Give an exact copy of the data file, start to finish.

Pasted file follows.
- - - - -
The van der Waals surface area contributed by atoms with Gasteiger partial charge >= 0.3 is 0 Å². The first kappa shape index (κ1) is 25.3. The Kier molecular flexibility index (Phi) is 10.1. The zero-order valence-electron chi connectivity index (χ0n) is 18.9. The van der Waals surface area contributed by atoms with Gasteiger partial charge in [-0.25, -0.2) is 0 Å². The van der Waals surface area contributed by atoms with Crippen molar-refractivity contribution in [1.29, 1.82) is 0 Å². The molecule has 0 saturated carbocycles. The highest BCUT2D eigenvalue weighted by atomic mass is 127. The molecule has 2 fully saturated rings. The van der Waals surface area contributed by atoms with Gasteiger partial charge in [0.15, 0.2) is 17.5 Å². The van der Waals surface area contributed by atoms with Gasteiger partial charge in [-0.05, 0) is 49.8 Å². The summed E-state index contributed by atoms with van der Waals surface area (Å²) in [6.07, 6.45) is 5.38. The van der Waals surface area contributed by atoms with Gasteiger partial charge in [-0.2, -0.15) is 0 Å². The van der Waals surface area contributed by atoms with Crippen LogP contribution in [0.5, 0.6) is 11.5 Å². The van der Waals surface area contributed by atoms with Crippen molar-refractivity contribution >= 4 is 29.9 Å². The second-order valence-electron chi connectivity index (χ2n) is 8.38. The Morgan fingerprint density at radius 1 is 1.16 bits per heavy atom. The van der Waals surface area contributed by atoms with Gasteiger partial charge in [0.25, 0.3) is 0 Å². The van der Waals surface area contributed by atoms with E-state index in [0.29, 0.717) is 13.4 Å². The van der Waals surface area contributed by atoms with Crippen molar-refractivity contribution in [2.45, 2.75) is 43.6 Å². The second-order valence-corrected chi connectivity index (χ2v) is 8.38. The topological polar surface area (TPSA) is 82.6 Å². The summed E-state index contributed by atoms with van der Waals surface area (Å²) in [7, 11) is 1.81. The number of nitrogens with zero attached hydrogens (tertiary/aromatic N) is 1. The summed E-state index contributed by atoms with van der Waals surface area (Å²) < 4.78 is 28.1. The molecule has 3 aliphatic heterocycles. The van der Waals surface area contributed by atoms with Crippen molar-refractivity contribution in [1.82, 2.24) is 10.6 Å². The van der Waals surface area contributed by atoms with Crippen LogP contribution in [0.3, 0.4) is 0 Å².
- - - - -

The van der Waals surface area contributed by atoms with Gasteiger partial charge >= 0.3 is 0 Å². The first kappa shape index (κ1) is 25.3. The Kier molecular flexibility index (Phi) is 10.1. The zero-order valence-electron chi connectivity index (χ0n) is 18.9. The van der Waals surface area contributed by atoms with Gasteiger partial charge in [-0.25, -0.2) is 0 Å². The van der Waals surface area contributed by atoms with Crippen molar-refractivity contribution in [1.29, 1.82) is 0 Å². The molecule has 0 saturated carbocycles. The highest BCUT2D eigenvalue weighted by atomic mass is 127. The molecule has 2 fully saturated rings. The van der Waals surface area contributed by atoms with Gasteiger partial charge in [0.15, 0.2) is 17.5 Å². The van der Waals surface area contributed by atoms with Gasteiger partial charge in [-0.05, 0) is 49.8 Å². The summed E-state index contributed by atoms with van der Waals surface area (Å²) in [6.07, 6.45) is 5.38. The van der Waals surface area contributed by atoms with Gasteiger partial charge in [-0.2, -0.15) is 0 Å². The van der Waals surface area contributed by atoms with Crippen LogP contribution in [0.5, 0.6) is 11.5 Å². The van der Waals surface area contributed by atoms with Crippen molar-refractivity contribution >= 4 is 29.9 Å². The second-order valence-electron chi connectivity index (χ2n) is 8.38. The Morgan fingerprint density at radius 1 is 1.16 bits per heavy atom. The van der Waals surface area contributed by atoms with Gasteiger partial charge in [0.25, 0.3) is 0 Å². The van der Waals surface area contributed by atoms with E-state index in [0.29, 0.717) is 13.4 Å². The van der Waals surface area contributed by atoms with Crippen molar-refractivity contribution in [2.45, 2.75) is 43.6 Å². The second-order valence-corrected chi connectivity index (χ2v) is 8.38. The topological polar surface area (TPSA) is 82.6 Å². The summed E-state index contributed by atoms with van der Waals surface area (Å²) in [7, 11) is 1.81. The number of nitrogens with zero attached hydrogens (tertiary/aromatic N) is 1. The summed E-state index contributed by atoms with van der Waals surface area (Å²) < 4.78 is 28.1. The molecule has 3 aliphatic heterocycles. The van der Waals surface area contributed by atoms with Crippen molar-refractivity contribution in [1.82, 2.24) is 10.6 Å². The van der Waals surface area contributed by atoms with Crippen LogP contribution in [0.3, 0.4) is 0 Å².